On November 8, voters in several municipalities will answer ballot referendum questions about marijuana legalization.
In general, the referendum questions will ask voters for their stance on whether marijuana should be legal for use by adults, taxed, and regulated like alcohol.
Countywide referendums on marijuana legalization are set for Dane County, Eau Claire County, and Milwaukee County.
Appleton, Kenosha, Racine, Stevens Point, and Superior officials approved citywide referendums.
These referendums are advisory only.
As noted in several of the authorizing resolutions, the referendums are meant to measure public opinion and send that message to state legislators and the governor.
Resolutions point to the legalization of marijuana in some form in at least 37 states, including every state surrounding Wisconsin. The Dane County resolution points to Wisconsin “becoming an island of prohibition.”
The resolutions also point to anticipated tax revenue and business opportunities related to legalization. Eau Claire County’s resolution specifically references $600 million and $300 million in tax revenue collected by Illinois and Michigan, respectively.
Some resolutions note the use of marijuana for pain relief. The Superior resolution, for instance, notes that “marijuana use as an alternative to prescription pain killers has been shown to reduce opioid addiction, and 22% of U.S. military veterans report using medical marijuana to treat Post Traumatic Stress Disorder.”
Resolutions also reference how criminalization has failed to curb marijuana use, the potential for undercutting the illegal market and ensuring that marijuana use is regulated and safe, and a desire to divert law enforcement resources to more serious crimes.
Milwaukee County’s resolution points to criminal enforcement that “often results in charges disproportionately to people of color and young people.” Dane County’s resolution similarly points to disparities in arrests “with Black individuals over four times more likely to be arrested for marijuana offenses than white individuals in Wisconsin, according to 2019 data.”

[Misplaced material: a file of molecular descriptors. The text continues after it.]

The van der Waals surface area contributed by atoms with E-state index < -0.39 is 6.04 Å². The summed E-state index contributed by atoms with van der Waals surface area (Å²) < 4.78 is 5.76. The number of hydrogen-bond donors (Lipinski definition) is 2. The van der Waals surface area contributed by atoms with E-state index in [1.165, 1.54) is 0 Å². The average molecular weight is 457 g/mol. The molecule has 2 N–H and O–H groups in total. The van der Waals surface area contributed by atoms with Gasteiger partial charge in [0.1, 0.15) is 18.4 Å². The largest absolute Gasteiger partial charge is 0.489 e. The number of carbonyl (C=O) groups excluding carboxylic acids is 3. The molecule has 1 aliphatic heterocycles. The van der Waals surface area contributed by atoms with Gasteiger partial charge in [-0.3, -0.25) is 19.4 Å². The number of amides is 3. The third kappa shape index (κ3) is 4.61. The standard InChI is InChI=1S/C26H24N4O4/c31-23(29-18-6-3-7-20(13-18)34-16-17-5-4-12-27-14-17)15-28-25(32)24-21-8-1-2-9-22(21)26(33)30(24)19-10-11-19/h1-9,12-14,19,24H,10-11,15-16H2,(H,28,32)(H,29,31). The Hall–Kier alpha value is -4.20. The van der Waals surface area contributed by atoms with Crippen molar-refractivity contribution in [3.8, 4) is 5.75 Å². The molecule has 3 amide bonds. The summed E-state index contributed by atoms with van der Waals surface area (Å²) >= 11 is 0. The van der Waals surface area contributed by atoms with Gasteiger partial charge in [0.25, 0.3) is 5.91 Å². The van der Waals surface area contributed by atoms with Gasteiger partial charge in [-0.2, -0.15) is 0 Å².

Some of the approved referendum questions set the age of legal use at 21, while others refer simply to adult use. Superior Councilor Mark Johnson moved for the age-21 threshold in his city’s ballot question due to his concern about use by youth.
Johnson told WJI that he intends the Superior referendum to let city officials know where the community stands generally on the issue. Legalization is happening across the county, and his constituents may “agree that the house needs to be built” even if they disagree about specific details like the color of the cabinets, he said.
In Milwaukee County, where a legalization question appeared on the ballot in 2018, the resolution authorizing this year’s question states that it is important to ask voters “the same question again to better understand how people’s views are changing on the issue of marijuana legalization, and to help put a stop to the waste of public resources toward enforcement which unjustly affects people of color.”
Marquette Law School poll results released August 17, 2022, show that 69% of all respondents — including 51% of identified Republicans — believe marijuana should be legal in Wisconsin. Only 23% of respondents were opposed to legalization, while 8% said they were unsure.
Under current Wisconsin law, a first offense for marijuana possession is a misdemeanor punishable by up to six months in jail and a $1,000 fine. Second and subsequent possession offenses are felonies. A second offense may result in up to three and a half years in prison and a $10,000 fine.
Dane County approved a second referendum question related to marijuana. Voters there will be asked whether all records of previous convictions for possession of small amounts of marijuana should be expunged.
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